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Steve Helber, Associated Press
A gun enthusiast carries a sidearm as he watches a rally for gun rights at the Capitol in Richmond, Va., Monday, Jan. 17, 2011. Speakers at Monday's event said tragedies such as the shooting spree in Arizona that wounded U.S. Rep. Gabrielle Giffords are no excuse for "destroying the Constitution." Instead, they called on lawmaker to relax Virginia's gun laws.

RICHMOND, Va. — Hundreds of gun-toting citizens gathered at the state Capitol Monday to rally for gun rights, saying mass shootings like those in Arizona and Virginia are no excuse for "destroying the Constitution."

The rally was in support of bills that, if passed, would place Virginia among states with the weakest gun controls in the nation. One bill would do away with the requirement to get a permit to carry a concealed handgun, while others would exempt guns made in Virginia from federal regulation and make permits issued in any state good in Virginia.

A moment of silence was held for the victims of the Jan. 8 shooting in Arizona that left six dead and 13 wounded, including a congresswoman. Gun-rights supporters said that tragedy, like the killing of 32 students and faculty at Virginia Tech in 2007, wrongly places the focus on guns when both were caused by people with mental problems.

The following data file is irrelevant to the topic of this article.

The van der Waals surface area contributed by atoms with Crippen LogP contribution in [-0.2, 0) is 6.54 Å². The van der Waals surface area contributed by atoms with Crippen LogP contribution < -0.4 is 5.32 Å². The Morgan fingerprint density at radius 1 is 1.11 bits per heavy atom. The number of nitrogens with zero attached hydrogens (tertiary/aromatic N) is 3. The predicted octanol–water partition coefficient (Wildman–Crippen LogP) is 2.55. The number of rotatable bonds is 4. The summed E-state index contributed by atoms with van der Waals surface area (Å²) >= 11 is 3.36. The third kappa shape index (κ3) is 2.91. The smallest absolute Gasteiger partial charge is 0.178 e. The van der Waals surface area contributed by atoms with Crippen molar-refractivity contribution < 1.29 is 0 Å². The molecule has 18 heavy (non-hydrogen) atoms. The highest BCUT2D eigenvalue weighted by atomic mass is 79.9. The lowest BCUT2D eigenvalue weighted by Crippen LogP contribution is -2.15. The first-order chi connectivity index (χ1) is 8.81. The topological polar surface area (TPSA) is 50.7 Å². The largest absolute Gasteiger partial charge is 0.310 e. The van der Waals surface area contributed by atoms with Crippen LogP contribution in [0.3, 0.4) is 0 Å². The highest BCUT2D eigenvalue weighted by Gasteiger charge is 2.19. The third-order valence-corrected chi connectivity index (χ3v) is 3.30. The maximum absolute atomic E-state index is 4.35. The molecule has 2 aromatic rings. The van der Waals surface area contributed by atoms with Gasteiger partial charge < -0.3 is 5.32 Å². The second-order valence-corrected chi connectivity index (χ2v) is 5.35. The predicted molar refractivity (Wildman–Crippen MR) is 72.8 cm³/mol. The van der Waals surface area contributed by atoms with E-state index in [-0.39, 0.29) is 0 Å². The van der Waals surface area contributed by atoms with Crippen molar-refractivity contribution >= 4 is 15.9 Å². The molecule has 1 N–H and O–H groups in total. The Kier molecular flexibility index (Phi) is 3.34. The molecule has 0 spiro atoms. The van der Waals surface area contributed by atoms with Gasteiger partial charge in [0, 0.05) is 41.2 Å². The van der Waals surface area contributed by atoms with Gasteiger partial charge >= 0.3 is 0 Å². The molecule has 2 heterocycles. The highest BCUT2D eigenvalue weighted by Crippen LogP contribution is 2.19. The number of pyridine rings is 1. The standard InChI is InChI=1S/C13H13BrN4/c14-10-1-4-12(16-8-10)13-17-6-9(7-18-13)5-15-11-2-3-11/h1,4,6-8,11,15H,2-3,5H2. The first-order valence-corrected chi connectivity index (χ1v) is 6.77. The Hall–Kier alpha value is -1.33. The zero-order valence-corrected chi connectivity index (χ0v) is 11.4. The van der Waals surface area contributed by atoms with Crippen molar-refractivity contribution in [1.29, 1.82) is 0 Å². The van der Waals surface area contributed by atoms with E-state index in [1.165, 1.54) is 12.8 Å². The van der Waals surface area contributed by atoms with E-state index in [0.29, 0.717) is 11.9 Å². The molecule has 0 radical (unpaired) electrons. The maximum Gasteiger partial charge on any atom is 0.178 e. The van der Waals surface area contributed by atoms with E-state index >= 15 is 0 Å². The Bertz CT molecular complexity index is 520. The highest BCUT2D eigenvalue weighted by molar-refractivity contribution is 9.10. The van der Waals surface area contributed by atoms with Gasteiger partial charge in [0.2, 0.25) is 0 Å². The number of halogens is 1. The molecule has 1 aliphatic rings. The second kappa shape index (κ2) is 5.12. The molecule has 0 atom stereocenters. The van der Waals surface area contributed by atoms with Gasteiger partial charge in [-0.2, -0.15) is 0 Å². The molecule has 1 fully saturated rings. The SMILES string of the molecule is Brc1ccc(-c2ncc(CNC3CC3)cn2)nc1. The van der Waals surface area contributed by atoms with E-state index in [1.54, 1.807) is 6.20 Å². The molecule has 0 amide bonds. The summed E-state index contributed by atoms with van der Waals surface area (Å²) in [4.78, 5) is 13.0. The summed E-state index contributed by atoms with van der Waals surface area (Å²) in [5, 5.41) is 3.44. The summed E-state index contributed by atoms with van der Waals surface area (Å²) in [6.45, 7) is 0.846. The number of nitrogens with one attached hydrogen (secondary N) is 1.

"Nobody has the right to ruin lives like that despicable person did," said Del. Scott Lingamfelter, R-Prince William, speaking of the Arizona shooter. "But folks, the answer cannot be found in destroying the Constitution because someone abuses it."

Later in the day, dozens of gun control supporters gathered in the same spot to remember Martin Luther King Jr. and to fight against bills to relax gun laws. After prayers, speeches and quotes from King were read aloud, about 70 people lay down in protest for three minutes, the average time it takes to purchase a gun.

Lori Haas, whose daughter survived being shot at Virginia Tech, said she hoped the recent shooting may help change some legislators' minds. Bills to limit gun rights traditionally have been hard sells in Virginia.

"Sadly, in this country and in Virginia the number doesn't matter," she said. "It's not how many have to die. Sadly, it may be who has to die."

Philip Van Cleave, president of the pro-gun Virginia Citizens Defense League, said many gun owners are concerned that gun rights will be under attack because of the recent shooting.

"Is the issue guns — a piece of metal — or is the issue the person behind the gun that's using it unlawfully?" Van Cleave said as police on horseback, bike and foot looked on. " ... In the end that's all it boils down to: It's all about the person and not the inanimate object."

Del. Clay Athey's bill would do away with the need for a concealed handgun permit and instead require someone carrying a concealed weapon to inform an officer "as soon as practicable" if he is detained.

Alaska, Arizona and Vermont are the only states that do not require a permit to carry a concealed weapon.